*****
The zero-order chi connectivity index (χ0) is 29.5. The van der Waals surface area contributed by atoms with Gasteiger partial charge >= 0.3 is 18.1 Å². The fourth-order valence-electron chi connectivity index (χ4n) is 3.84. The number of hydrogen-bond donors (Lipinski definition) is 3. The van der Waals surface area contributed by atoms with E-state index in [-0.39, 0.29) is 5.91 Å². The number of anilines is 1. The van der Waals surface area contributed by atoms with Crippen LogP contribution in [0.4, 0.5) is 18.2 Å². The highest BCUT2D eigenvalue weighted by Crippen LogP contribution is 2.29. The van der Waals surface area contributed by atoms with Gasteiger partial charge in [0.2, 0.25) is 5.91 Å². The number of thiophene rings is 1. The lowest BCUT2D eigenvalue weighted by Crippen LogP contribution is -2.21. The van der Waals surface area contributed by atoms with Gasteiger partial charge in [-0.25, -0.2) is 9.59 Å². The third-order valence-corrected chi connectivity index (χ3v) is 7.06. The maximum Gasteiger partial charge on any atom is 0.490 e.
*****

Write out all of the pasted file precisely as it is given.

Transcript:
The zero-order chi connectivity index (χ0) is 29.5. The van der Waals surface area contributed by atoms with Gasteiger partial charge >= 0.3 is 18.1 Å². The fourth-order valence-electron chi connectivity index (χ4n) is 3.84. The number of hydrogen-bond donors (Lipinski definition) is 3. The van der Waals surface area contributed by atoms with E-state index in [-0.39, 0.29) is 5.91 Å². The number of anilines is 1. The van der Waals surface area contributed by atoms with Crippen LogP contribution in [0.4, 0.5) is 18.2 Å². The highest BCUT2D eigenvalue weighted by Crippen LogP contribution is 2.29. The van der Waals surface area contributed by atoms with Gasteiger partial charge in [0.2, 0.25) is 5.91 Å². The number of thiophene rings is 1. The lowest BCUT2D eigenvalue weighted by Crippen LogP contribution is -2.21. The van der Waals surface area contributed by atoms with Gasteiger partial charge in [-0.25, -0.2) is 9.59 Å². The third-order valence-corrected chi connectivity index (χ3v) is 7.06. The maximum Gasteiger partial charge on any atom is 0.490 e.